June 20, 2009

Trying to pull back

There’s these two brothers in Itipini I’ve mentioned in a previous monthly e-mail.
On the left is Zanethemba; on the right is his older brother Lizwi. They aren’t always so dour (well, Lizwi is). Here’s Zanethemba in a lighter moment.
Zanethemba came across my radar first back in March when he tested positive for tuberculosis and also had a low CD4 count. He was pretty sick. A few months later, Lizwi came in with the same set of symptoms more or less. He tested positive for TB as well, which is not surprising given that they both share this shack, which is about seven feet on a side.
That was where the story ended until a little while ago. It is nothing unusual in Itipini - people have HIV, people get TB. In this case, they just happen to be brothers and live together.

It turns out, however, that Lizwi has a few children, at least three, in fact, none older than 10. One of them is Siphisihle, the young girl who had TB when I first arrived and whom I invested a lot of energy in then. They had been living with their mother but she dumped them on Lizwi a few weeks back because she figured Lizwi was about to die and she was going to move on to a man who could earn some money. In addition, Lizwi’s wife’s oldest daughter dumped her young baby with Lizwi and took off. That daughter happens to be Tunyeswa, whom just a few weeks ago shocked me with the sharp deterioration in her condition.

Here are all four children.
At one point, the youngest of the three siblings had a very bad lip infection and couldn’t eat or even really open her mouth until the antibiotics went to work. But the children look after each other and care for one another. Here’s Siphisihle and her younger brother Siphamandla.
So now there are four children and two adult men living in a tiny little shack with only two beds just a few feet apart. Neither man apparently knows how to be a father and Zanethemba can’t always remember all the names of his nieces and nephews, mainly because I don’t think he’s taken the time to learn them. Lizwi would like nothing more than for us to figure out a way to get them into a home someplace that could look after them.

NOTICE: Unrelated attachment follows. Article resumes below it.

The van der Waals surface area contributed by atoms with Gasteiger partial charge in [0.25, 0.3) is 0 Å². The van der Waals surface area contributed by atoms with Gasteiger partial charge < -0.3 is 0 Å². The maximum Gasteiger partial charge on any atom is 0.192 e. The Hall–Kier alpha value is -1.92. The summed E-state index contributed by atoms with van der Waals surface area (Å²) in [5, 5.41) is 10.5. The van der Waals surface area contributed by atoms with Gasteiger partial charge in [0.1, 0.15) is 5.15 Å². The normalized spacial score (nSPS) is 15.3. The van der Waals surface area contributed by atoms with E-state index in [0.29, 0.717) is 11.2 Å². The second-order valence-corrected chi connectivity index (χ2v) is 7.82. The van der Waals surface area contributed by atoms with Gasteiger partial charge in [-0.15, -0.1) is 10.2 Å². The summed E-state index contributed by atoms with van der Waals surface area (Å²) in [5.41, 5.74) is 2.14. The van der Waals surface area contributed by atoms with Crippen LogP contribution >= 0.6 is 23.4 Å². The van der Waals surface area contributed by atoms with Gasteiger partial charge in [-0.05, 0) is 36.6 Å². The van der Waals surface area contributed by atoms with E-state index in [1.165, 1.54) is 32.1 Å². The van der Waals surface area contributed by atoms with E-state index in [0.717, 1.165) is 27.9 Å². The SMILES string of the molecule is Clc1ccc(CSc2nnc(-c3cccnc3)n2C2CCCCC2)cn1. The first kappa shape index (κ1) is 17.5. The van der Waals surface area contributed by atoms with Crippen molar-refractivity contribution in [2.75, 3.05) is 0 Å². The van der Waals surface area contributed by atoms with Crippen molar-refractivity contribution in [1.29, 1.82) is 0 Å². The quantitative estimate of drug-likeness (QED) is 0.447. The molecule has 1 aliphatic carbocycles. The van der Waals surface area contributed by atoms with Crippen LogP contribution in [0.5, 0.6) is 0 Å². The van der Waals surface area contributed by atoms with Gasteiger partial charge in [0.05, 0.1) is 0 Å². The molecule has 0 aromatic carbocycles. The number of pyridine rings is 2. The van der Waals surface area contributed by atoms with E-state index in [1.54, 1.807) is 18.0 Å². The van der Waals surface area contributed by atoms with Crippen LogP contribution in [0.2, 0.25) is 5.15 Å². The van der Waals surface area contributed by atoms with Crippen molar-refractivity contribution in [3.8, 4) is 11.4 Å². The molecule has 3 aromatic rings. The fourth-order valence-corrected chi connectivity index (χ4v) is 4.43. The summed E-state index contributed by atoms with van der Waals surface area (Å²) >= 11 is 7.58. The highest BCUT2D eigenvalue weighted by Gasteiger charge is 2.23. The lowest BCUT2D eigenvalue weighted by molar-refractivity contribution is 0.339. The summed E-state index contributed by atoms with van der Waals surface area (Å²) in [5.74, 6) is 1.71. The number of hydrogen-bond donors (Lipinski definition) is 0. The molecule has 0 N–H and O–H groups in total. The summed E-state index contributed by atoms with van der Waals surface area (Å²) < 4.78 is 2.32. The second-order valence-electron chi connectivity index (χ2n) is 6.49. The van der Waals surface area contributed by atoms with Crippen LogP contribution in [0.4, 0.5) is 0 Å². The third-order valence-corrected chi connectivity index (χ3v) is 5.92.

There’s all kinds of reasons to be concerned but one I think about often is the potential spread of TB in that shack, especially as Siphisihle has already had it. The TB guidelines call for us to test the people a patient lives with but children need a Mantoux test and in order to get that we have to get them all to a certain clinic on one day of the week. Given how hard it was to get the one child with the lip infection to take his pills, it is easy to get exhausted simply thinking about the logistics of organizing those tests.

We’ve repeatedly called the social worker for help and guidance. Nothing. (Remember how I said the government has an informal relationship with Itipini?) Siphisihle and her older sister go to school. The younger children hang around the shack all day. It is cold this time of year and they don’t always have a lot, or even any, clothes. Lizwi and Zanethemba get food because they have TB and it is easy to include the children in that and check on them every day. The greatest source of hope in this situation is that the children actually do a reasonably good job caring for each other and are in good spirits.

But there are no easy solutions and I want to scream at the complexity of the situation. Tunyeswa has disappeared since she last came in looking so sick. I’m concerned about her health but also about her siblings and child. If I ask her about her children when I see her, will that make her less willing to listen to my advice about her health? I want Zanethemba and Lizwi to get better (and they are, especially Zanethemba, who has improved in leaps and bounds) but I don’t want to absolve them of all responsibility because they’re sick.

And in all of this, I know I need to hold back and not get too involved because I’ll be gone before the situation begins to improve, if, in fact, it ever does.

This is what incarnational ministry gets you. You learn all about the contours of a situation, which is a blessing of sorts, to begin to realize the true complexity of life. But you don’t necessarily get any closer to a solution. You just have to hope that knowledge of the situation is good enough. It feels particularly unsatisfactory.


Michael Lavery said...

I'll prayer about this situation for you Brother.

Michael Lavery
St. Mark's Episcopal Church
E. Longmeadow, MA